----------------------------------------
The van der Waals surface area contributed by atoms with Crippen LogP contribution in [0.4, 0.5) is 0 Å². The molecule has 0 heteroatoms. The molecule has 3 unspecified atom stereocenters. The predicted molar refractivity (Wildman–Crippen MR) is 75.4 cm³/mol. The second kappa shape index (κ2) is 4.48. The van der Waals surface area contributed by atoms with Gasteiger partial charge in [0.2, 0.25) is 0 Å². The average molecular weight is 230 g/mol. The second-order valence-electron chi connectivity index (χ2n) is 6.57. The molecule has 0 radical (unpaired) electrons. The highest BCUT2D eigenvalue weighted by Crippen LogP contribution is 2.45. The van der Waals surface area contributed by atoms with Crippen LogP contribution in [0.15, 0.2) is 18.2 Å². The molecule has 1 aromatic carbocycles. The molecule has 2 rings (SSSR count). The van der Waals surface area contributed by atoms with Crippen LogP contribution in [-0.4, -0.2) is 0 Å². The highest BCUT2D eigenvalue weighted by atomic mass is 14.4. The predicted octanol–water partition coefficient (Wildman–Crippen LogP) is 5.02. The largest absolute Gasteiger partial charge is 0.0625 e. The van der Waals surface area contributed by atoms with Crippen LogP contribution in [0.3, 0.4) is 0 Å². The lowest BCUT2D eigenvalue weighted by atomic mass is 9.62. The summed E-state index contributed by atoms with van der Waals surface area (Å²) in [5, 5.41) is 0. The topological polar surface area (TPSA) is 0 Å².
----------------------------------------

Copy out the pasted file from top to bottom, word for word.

The van der Waals surface area contributed by atoms with Crippen LogP contribution in [0.4, 0.5) is 0 Å². The molecule has 0 heteroatoms. The molecule has 3 unspecified atom stereocenters. The predicted molar refractivity (Wildman–Crippen MR) is 75.4 cm³/mol. The second kappa shape index (κ2) is 4.48. The van der Waals surface area contributed by atoms with Gasteiger partial charge in [0.2, 0.25) is 0 Å². The average molecular weight is 230 g/mol. The second-order valence-electron chi connectivity index (χ2n) is 6.57. The molecule has 0 radical (unpaired) electrons. The highest BCUT2D eigenvalue weighted by Crippen LogP contribution is 2.45. The van der Waals surface area contributed by atoms with Crippen LogP contribution in [0.15, 0.2) is 18.2 Å². The molecule has 1 aromatic carbocycles. The molecule has 2 rings (SSSR count). The van der Waals surface area contributed by atoms with Crippen LogP contribution in [-0.4, -0.2) is 0 Å². The highest BCUT2D eigenvalue weighted by atomic mass is 14.4. The predicted octanol–water partition coefficient (Wildman–Crippen LogP) is 5.02. The largest absolute Gasteiger partial charge is 0.0625 e. The van der Waals surface area contributed by atoms with Crippen LogP contribution in [0.3, 0.4) is 0 Å². The lowest BCUT2D eigenvalue weighted by atomic mass is 9.62. The summed E-state index contributed by atoms with van der Waals surface area (Å²) in [5, 5.41) is 0. The topological polar surface area (TPSA) is 0 Å².